What about Lenlin Deng? She looks younger than any of the others and according to the Beijing Olympics (NBC) website, her birthday is 5/22/93. Don’t you have to be 16 by Dec. 31st? She just turned 15 in May.
    http://www.nbcolympics.com/athletes/athlete=59297/bio/index.html

  13. Mike Says:

    I cant believe that these chinese bast**** are getting away with all of this cr**. This is blatant cheating, and they should have some penalties. Also, the passport fraud is an international crime. It isnt the fault of the gymnasts, dont get me wrong, but rather of the stupid government. They do whatever the hell it takes to win, and this is over the line. There is evidence out there that gymnastics becomes more difficult as time progresses (age-wise) due to changes in the muscle anatomy of the body. So the Chinese deserve to be fuc**** banned from these events and in the future events. Ass*****. Why should we get silver when we dont cheat? Why do they get gold? Idiots!

  14. Candi Says:

    couldnt they be evaluated by a un doctor or something? I mean a medical prof. should be able to determine their approx. age. As for the people who say its only fair that if the younger are better they should win, wouldnt we also have sent younger contestants if it were to our advantage…i think its obviouse china has cheeted, and its unfair to every country represented!

  15. galllatea Says:

    I’ts not really the point of who is best, it’s about who is following the rules. It’s called cheating no matter how pretty it’s packaged. Gymnasts may have stunted height or delayed puberty, but there are other indicators that these girls are less than 16 like the ratio of their iris’s and the shape of their cranium and ears. Those are not effected by exercise and neither are teeth. The one Chinese girl has missing teeth just like a 6 year old that I know. There is no other explanation than that they are cheating, lying and falsifying documents. But it’s not surprising. If North Korea was punished for doing it, so should China. I hope they get caught. They are doing nothing more than showing how greedy they are for medals at any cost.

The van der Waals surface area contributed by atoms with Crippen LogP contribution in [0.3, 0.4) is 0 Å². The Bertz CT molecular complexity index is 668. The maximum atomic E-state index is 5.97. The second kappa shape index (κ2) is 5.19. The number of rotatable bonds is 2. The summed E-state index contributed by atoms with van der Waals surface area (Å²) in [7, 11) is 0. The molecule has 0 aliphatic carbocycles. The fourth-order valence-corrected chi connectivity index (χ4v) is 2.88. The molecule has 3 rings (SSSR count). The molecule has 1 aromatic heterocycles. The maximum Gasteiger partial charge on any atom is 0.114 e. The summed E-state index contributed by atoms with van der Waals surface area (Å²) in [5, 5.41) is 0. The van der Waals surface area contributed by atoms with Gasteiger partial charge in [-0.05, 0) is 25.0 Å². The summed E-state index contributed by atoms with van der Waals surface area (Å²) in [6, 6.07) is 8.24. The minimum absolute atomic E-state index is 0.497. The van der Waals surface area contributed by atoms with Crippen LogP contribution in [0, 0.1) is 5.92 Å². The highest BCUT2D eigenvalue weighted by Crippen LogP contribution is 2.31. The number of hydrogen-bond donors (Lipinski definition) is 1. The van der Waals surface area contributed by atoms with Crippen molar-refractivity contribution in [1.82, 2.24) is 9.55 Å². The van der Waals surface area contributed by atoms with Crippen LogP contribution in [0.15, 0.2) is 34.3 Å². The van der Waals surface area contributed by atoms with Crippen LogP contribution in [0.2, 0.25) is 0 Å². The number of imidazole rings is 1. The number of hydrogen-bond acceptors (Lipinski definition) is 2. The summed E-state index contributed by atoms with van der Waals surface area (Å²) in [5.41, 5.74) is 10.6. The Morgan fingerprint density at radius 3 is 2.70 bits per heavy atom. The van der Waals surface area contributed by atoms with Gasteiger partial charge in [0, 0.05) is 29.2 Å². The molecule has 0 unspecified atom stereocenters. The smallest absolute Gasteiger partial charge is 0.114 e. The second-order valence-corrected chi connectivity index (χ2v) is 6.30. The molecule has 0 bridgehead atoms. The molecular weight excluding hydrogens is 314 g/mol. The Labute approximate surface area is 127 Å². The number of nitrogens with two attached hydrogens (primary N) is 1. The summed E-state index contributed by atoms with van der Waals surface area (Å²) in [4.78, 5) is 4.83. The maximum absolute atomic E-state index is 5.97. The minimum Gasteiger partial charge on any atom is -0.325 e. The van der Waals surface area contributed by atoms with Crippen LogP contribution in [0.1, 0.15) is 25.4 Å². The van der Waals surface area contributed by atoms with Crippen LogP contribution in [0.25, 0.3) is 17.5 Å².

16. Age falsification for some Chinese gymnists? « Dan’s Tech-n-Stuff Weblog Says:

    […] [Via Digg and The Gymblog] […]

  17. Christie Says:

    A few of those Chinese girls are way too young! Yes, Asians do tend to look younger than Whites, but remember that Japanese, Koreans, etc. were also competing, so the Chinese should be able to point to the pictures of those teams and say, “Look, see, all or most Asian girls in gymnastics just look young to you because of genetics.” But they cannot because if you look at the Japanese gymnasts, those girls look 16 or older, even though they are Asian. And, yes, sometimes family traits can make a person look younger/older than actual age, but if 3 of the girls on a 6 person team made up of girls who aren’t related look too young, then it’s something that needs to be investigated.

  18. cynthia Says:

    I believe that half the team is under age and the chinese government needs to own up to the truth.
    The bone structure of the chinese women gymnastics teams shows the truth that they are not 16 years old and the weight of each of them.
    I know for a fact because I have studies bone structure of various ethinic groups and these girls are not 16 years old and it can be proven.
    The facts just are not being heard because of the negative things that could happen to americans and others who state this.
    I can’t that they are not investigating this and going on passports and not birth certificate.

  19. L.Bean Says:

    Yeah it would be really bright to call these honorable chinese liars.
    Particularly when you are in THEIR country and wish to come home in one piece!
    Over there, when you get punked, they take you to a field and put a bullet in the back of your head!